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Treating animals as ends

William A. Wright

pp. 353-366


Starting with a moral theory famous for being antagonistic toward animal rights, I have argued that we do have direct duties toward some animals, specifically those animals most closely related to human beings, whose behavior is reasonably interpreted as the result of conscious choice. Like animal rights views, the Kantian view escapes the intuitive counter-examples leveled at simple versions of utilitarianism. It rules out causing pain to the protected animals and also rules out killing them painlessly. But the Kantian view does not rule out painless experimentation at the cost of ruling out even harmless observation of animals. Nor is it restricted to a doctrine of negative obligations. The Kantian view forbids actions we intuitively think are wrong, allows those we think are permissible, and enjoins those we think are praiseworthy.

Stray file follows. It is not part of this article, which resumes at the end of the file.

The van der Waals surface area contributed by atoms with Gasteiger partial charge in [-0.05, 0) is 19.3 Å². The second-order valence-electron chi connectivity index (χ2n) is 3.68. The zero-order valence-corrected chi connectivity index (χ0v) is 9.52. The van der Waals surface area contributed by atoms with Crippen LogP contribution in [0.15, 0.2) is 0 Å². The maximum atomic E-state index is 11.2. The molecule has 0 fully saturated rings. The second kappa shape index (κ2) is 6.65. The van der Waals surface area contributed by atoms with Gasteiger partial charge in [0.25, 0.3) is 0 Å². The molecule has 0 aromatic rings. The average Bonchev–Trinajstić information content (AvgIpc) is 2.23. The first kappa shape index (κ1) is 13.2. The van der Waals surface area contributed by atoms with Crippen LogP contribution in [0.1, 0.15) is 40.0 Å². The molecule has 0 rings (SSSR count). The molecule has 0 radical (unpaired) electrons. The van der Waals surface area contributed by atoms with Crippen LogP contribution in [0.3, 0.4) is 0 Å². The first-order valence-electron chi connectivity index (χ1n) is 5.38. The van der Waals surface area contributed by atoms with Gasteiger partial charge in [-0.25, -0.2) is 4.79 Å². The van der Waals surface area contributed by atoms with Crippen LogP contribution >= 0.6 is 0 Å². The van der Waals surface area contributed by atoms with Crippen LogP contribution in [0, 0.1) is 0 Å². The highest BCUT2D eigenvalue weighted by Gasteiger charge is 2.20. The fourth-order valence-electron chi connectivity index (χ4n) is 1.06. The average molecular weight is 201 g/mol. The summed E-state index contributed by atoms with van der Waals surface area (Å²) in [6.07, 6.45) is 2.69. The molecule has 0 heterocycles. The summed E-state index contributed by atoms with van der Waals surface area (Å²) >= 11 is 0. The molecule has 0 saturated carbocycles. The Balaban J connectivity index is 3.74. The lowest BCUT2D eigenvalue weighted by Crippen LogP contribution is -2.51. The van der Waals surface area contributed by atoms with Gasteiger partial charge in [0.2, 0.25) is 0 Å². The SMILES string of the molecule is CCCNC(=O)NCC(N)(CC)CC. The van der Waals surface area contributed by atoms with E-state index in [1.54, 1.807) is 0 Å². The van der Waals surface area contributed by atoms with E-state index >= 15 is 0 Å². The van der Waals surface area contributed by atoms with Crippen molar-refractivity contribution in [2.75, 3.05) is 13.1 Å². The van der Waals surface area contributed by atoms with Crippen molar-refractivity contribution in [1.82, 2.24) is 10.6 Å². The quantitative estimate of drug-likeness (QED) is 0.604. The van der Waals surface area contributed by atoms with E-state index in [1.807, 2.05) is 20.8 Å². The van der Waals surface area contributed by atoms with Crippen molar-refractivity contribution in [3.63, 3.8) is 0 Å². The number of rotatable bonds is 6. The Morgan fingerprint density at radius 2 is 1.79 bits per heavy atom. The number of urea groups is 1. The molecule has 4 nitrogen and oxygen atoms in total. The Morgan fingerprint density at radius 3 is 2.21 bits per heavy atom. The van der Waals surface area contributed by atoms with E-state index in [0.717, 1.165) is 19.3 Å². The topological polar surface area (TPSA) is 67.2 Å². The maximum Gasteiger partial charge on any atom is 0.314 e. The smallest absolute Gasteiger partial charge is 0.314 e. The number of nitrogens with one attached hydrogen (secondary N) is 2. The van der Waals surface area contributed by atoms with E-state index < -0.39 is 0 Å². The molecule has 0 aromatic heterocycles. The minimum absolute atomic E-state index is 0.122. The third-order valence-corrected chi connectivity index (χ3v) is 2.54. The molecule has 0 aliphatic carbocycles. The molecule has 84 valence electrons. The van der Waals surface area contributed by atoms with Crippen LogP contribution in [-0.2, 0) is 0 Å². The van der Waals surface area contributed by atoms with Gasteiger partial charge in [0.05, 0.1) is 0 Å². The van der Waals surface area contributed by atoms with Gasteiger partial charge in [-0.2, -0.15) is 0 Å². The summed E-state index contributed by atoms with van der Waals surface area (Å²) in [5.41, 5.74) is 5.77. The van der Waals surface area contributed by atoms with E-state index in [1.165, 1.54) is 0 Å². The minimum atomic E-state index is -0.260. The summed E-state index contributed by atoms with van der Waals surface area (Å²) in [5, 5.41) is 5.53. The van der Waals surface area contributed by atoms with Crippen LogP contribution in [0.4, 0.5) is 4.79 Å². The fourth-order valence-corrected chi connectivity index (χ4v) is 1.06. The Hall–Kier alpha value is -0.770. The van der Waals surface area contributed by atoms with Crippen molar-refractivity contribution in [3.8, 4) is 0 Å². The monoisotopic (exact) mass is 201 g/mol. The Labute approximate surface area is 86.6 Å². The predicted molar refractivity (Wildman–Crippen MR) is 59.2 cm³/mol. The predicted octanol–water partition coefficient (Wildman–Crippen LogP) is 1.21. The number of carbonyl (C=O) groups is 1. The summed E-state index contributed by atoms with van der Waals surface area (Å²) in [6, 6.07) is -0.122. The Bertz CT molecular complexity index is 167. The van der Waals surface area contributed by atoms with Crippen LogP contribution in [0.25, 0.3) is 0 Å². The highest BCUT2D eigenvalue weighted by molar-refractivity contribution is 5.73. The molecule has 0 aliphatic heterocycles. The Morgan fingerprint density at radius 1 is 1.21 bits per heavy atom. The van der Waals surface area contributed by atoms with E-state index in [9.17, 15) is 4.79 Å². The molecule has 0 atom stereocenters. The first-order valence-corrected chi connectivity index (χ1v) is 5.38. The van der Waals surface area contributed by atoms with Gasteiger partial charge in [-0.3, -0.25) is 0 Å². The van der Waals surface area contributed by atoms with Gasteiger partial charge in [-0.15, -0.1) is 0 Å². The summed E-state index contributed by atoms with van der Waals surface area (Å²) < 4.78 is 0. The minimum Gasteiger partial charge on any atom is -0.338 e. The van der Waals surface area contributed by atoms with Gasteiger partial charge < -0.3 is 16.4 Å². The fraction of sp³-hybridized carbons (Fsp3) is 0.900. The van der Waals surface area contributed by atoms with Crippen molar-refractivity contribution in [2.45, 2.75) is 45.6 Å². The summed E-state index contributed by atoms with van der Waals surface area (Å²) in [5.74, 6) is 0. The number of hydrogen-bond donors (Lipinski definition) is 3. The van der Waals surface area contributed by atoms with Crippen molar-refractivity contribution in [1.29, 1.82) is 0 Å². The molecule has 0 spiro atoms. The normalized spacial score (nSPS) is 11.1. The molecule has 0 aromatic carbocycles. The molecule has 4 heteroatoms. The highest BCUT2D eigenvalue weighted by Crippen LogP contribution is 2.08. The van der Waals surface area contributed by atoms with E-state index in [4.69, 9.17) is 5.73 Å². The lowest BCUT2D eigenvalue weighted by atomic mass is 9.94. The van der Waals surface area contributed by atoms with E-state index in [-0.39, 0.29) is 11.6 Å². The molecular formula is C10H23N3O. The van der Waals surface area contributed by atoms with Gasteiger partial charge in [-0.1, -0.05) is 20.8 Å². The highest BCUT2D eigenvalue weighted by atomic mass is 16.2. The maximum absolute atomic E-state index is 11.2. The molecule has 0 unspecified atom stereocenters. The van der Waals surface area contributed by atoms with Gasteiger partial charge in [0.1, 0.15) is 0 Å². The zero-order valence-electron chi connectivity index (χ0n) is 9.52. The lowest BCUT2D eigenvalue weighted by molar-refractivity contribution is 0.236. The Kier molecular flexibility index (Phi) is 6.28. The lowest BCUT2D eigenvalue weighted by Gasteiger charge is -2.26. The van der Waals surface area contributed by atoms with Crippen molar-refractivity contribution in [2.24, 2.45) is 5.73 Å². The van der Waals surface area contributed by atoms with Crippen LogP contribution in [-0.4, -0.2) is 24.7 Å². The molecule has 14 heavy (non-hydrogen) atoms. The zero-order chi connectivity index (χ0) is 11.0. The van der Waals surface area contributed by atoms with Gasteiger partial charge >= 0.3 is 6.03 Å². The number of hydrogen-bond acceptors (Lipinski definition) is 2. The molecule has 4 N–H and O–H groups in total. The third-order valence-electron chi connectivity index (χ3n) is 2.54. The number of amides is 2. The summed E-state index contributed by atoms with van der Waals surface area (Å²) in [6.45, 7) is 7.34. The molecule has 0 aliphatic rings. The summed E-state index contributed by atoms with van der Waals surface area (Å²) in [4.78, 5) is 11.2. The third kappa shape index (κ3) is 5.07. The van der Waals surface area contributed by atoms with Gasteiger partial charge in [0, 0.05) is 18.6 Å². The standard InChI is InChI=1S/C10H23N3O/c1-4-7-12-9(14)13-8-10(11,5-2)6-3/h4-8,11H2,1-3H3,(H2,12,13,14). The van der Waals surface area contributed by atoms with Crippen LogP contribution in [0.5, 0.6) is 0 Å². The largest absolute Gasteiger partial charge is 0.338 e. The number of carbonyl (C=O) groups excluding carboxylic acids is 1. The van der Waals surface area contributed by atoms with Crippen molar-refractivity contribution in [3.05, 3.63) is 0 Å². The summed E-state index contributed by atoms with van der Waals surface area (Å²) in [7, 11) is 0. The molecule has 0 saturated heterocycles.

Publication details

Published in:

(1993) The Journal of Value Inquiry 27 (3-4).

Seiten: 353-366

DOI: 10.1007/BF01087684


Wright William A. (1993) „Treating animals as ends“. The Journal of Value Inquiry 27 (3-4), 353–366.